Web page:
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The Dangers of Dating Apps for the LGBTQ+ Community By Patrick Hope

Staying safe online feels as natural as staying safe after dark. Generic online safety advice is drilled into children's minds from early on at school. There are a plethora of online resources, and many apps or games will give you safety tips such as the classic: "Never tell your password to anyone". Most of us probably like to think we take appropriate actions to stay safe online, but many people don't consider the extra effort members of the LGBTQ+ community have to put in to ensure their safety.

This is a particularly big issue in the world on online dating. A survey conducted in 2019 found that about 65% of same-sex couples met online, with only 39% for heterosexual couples. Originally, apps like Grindr and Scissr offered a way to find partners online without the heteronormative restrictions of apps like Tinder, but as LGBTQ+ issues have become more visible, dating apps have added options to better suit people of all identities. Tinder added more than 37 new gender options in 2016, and now there are more than 50 to choose from. This is a step in the right direction towards everybody being treated equally, but it also unearths some dangers that many of us take for granted.

I spoke to some LGBTQ+ students about their experience using dating apps and what measures they took to stay safe. Unsurprisingly, 'cat fishing' was a recurring topic. One student recounted meeting with a man he met through Tinder who looked far older than his profile picture - he'd already taken appropriate measures to meet in a public place, but gut instinct told him to get out of the encounter. He told me that minors using Grindr are especially at risk of being preyed upon, with older users taking advantage of their vulnerability. We only need to look back as far as April 30th to find a case of somebody being arrested over this kind of behaviour. Whilst cat fishing isn't an LGBTQ+ specific issue, the existence of focused apps such as Grindr gives these predators a platform to more easily prey on their victims.

Another student brought to my attention the existence of third-party apps that can extract precise location information from Grindr users, without their consent. These security issues can expose users to the very real danger of somebody seeking them out to attack them. Even a safety-conscious user doing their due diligence before meeting somebody can't get around this issue if they continue to use the app. This does seem to be an issue unique to Grindr, as the news would spread fast if Tinder had this problem - whilst Grindr has almost 4 million daily users, Tinder has over 50 million.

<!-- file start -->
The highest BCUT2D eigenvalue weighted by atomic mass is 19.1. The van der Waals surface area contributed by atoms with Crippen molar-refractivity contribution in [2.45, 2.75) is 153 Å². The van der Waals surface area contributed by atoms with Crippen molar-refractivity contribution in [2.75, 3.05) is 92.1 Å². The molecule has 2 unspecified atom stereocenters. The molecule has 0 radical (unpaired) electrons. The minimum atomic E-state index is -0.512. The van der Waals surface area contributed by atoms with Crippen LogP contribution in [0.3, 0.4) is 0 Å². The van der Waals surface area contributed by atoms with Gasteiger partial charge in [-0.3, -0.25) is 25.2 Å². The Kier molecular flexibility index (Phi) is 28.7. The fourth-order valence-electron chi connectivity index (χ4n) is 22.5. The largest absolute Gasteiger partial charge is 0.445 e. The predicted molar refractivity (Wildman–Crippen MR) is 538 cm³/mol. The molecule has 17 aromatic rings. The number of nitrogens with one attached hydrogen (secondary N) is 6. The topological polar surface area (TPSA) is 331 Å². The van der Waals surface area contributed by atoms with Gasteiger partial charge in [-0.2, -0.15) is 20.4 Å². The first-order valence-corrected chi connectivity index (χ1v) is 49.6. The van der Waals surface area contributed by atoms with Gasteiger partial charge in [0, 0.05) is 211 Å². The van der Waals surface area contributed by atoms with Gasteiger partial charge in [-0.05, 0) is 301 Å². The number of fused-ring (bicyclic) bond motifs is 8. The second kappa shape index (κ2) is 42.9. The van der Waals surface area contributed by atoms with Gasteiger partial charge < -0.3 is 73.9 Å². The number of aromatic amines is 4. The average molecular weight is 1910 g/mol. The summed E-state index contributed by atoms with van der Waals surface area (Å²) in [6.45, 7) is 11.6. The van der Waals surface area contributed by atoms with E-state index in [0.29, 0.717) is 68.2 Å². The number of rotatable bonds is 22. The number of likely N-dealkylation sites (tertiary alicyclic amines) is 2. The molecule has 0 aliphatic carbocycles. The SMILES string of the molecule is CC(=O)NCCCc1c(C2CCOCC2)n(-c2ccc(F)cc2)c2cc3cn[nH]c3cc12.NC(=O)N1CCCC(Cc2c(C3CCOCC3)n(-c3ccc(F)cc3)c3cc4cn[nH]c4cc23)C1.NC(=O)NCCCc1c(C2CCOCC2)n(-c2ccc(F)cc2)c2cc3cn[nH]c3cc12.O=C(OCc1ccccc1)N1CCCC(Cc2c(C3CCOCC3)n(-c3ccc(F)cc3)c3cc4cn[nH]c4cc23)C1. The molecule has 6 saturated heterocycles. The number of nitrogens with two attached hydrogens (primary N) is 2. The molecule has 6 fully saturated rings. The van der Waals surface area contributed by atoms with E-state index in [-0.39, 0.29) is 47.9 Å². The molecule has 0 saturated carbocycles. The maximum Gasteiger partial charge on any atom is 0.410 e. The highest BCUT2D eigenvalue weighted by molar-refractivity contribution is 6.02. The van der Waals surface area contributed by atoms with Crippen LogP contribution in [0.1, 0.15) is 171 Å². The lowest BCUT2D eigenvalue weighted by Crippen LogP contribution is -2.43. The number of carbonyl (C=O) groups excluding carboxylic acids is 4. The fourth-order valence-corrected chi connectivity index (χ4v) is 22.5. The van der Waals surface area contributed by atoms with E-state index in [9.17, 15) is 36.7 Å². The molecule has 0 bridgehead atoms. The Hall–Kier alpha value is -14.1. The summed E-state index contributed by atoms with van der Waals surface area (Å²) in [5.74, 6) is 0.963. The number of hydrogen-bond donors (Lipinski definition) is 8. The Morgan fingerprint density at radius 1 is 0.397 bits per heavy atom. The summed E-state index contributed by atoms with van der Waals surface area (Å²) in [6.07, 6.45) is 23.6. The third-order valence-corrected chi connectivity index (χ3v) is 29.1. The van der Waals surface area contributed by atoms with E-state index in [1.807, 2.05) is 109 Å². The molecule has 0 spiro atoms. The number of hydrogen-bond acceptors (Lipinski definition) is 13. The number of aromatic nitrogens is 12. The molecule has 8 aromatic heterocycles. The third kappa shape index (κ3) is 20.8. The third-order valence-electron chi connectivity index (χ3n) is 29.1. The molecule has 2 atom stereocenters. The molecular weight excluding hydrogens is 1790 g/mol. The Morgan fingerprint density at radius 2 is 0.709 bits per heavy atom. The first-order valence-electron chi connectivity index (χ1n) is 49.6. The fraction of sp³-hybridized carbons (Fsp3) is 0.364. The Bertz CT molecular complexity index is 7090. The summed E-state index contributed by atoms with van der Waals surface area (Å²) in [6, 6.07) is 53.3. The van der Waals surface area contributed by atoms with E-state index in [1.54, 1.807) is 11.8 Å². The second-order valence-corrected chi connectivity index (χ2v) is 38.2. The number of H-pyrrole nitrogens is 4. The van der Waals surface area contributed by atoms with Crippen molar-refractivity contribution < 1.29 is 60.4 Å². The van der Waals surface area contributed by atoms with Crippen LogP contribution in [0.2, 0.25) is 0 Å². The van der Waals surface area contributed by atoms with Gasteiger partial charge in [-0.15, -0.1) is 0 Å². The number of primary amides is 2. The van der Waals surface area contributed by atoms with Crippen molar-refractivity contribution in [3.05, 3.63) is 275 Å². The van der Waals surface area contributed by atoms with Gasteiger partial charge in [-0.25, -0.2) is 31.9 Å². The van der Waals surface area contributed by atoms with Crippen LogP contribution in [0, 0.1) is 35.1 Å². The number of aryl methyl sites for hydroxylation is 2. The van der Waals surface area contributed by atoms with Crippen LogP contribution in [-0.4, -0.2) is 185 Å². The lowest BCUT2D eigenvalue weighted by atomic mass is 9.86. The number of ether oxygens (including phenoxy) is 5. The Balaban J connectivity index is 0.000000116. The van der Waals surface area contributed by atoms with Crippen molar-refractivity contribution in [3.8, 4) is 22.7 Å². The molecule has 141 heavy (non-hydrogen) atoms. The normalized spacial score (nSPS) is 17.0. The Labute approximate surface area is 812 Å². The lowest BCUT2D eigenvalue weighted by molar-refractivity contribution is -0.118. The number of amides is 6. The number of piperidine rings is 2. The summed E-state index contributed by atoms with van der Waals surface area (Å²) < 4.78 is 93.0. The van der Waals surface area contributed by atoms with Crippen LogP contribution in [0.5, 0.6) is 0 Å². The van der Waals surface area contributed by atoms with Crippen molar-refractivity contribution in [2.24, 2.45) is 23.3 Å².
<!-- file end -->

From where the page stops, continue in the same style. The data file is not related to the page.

It seems that, despite once offering only male-female matches, Tinder has grown to be much more inclusive than it once was. Despite this, Tinder has been known to ban transgender users, with a vague reason about being in violation of the Terms of Service. The only common factor in these bans are that the users are transgender. Whilst Tinder has made great strides in improving safety and inclusivity, and even provides the option to write in your own gender if you don't identify with any from their list, we still have a long way to go. Many of these banned users noted that the bans came swiftly after changing their profile gender to be listed as transgender, indicating just how prevalent the discrimination still is.

Members of the LGBTQ+ community are almost three times more likely to experience abuse or harassment online than heterosexual and cisgender people, and so it's important to be aware of your options for protecting your privacy and reducing online abuse. For example, blocking users can be helpful in maintaining good mental health, whether it's reducing unwanted sexual advances or hateful language. Blocking often gets a bad reputation for being rude, but if you wouldn't tolerate the abuse in real life, you shouldn't tolerate it online. Similarly, Grindr offers a discreet app icon to help protect the privacy of users who may not have come out yet, and Tinder now allows you to make an account without linking to your Facebook account. All of these options are provided for a reason, so don't be afraid to use them.

The internet can be a great place to connect with like-minded people, and sites like Instagram have become rampant with online activism. Activists such as Munroe Bergdorf, Jacob Tobia, Travis Alabanza, and Florence Given have created platforms that address LGBTQ+ issues, uniting communities and creating a powerful space online that is both welcoming and empowering. The internet it seems can be a double-edged sword for many, but a lot of positivity exists, and a lot has been done in the way of providing important platforms for those who speak out about these issues. Many resources exist online to help support LGBTQ+ people, and some of these will be linked below.

I know that many users of these apps and websites are acutely aware of the extra dangers that are present as a result of one's sexuality or gender, but they shouldn't have to look out for themselves all the time. People who are only just discovering themselves may not be aware just how much extra care they need to take. Nobody should live in fear, a sentiment which is important now more than ever.

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Created with an image by Mika Baumeister